Jamieson-Fausset-Brown Bible Commentary
Ps 90:1-17. Contrasting man's frailty with God's eternity, the writer mourns over it as the punishment of sin, and prays for a return of the divine favor. A Prayer [mainly such] of Moses the man of God—(De 33:1; Jos 14:6); as such he wrote this (see on Ps 18:1, title, and Ps 36:1, title).
1. dwelling-place—home (compare Eze 11:16), as a refuge (De 33:27).
Before the mountains were brought forth, or ever thou hadst formed the earth and the world, even from everlasting to everlasting, thou art God.
2. brought forth [and] formed—both express the idea of production by birth.
Thou turnest man to destruction; and sayest, Return, ye children of men.
3. to destruction—literally, "even to dust" (Ge 3:19), which is partly quoted in the last clause.
For a thousand years in thy sight are but as yesterday when it is past, and as a watch in the night.
4. Even were our days now a thousand years, as Adam's, our life would be but a moment in God's sight (2Pe 3:8).
a watch—or, third part of a night (compare Ex 14:24).
Thou carriest them away as with a flood; they are as a sleep: in the morning they are like grass which groweth up.
5, 6. Life is like grass, which, though changing under the influence of the night's dew, and flourishing in the morning, is soon cut down and withereth (Ps 103:15; 1Pe 1:24).
In the morning it flourisheth, and groweth up; in the evening it is cut down, and withereth.
For we are consumed by thine anger, and by thy wrath are we troubled.
7, 8. For—A reason, this is the infliction of God's wrath.
troubled—literally, "confounded by terror" (Ps 2:5). Death is by sin (Ro 5:12). Though "secret," the light of God's countenance, as a candle, will bring sin to view (Pr 20:27; 1Co 4:5).
Thou hast set our iniquities before thee, our secret sins in the light of thy countenance.
For all our days are passed away in thy wrath: we spend our years as a tale that is told.
9. are passed—literally, "turn," as to depart (Jer 6:4).
as a tale—literally, "a thought," or, "a sigh" (Eze 2:10).
The days of our years are threescore years and ten; and if by reason of strength they be fourscore years, yet is their strength labour and sorrow; for it is soon cut off, and we fly away.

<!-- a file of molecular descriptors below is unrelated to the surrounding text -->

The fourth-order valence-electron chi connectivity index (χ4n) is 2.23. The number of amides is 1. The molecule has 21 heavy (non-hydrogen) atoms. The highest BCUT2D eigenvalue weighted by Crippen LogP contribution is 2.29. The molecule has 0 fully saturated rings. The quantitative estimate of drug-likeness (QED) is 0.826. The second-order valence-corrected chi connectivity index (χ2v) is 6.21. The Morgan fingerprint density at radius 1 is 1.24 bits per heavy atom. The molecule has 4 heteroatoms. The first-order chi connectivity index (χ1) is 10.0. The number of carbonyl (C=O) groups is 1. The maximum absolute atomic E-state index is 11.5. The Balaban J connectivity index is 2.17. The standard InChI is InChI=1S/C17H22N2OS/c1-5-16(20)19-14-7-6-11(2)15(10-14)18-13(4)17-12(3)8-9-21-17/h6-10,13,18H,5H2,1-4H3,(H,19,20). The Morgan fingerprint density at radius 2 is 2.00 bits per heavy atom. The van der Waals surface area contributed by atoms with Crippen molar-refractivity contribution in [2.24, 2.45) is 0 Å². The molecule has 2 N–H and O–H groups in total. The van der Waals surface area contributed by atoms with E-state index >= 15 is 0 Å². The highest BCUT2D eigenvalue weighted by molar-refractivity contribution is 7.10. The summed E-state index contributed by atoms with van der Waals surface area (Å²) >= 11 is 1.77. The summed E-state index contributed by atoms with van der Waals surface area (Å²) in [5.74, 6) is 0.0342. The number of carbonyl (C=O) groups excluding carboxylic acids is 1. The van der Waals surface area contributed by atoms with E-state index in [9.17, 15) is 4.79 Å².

10. Moses' life was an exception (De 34:7).
it is … cut off—or, "driven," as is said of the quails in using the same word (Nu 11:31). In view of this certain and speedy end, life is full of sorrow.
Who knoweth the power of thine anger? even according to thy fear, so is thy wrath.
11. The whole verse may be read as a question implying the negative, "No one knows what Thy anger can do, and what Thy wrath is, estimated by a true piety."
So teach us to number our days, that we may apply our hearts unto wisdom.
12. This he prays we may know or understand, so as properly to number or appreciate the shortness of our days, that we may be wise.
Return, O LORD, how long? and let it repent thee concerning thy servants.
13. (Compare Ps 13:2).
let it repent—a strong figure, as in Ex 32:12, imploring a change in His dealings.
O satisfy us early with thy mercy; that we may rejoice and be glad all our days.
Make us glad according to the days wherein thou hast afflicted us, and the years wherein we have seen evil.
15. As have been our sorrows, so let our joys be great and long.
Let thy work appear unto thy servants, and thy glory unto their children.
16. thy work—or, providential acts.
thy glory—(Ps 8:5; 45:3), the honor accruing from Thy work of mercy to us.
And let the beauty of the LORD our God be upon us: and establish thou the work of our hands upon us; yea, the work of our hands establish thou it.
17. let the beauty—or sum of His gracious acts, in their harmony, be illustrated in us, and favor our enterprise.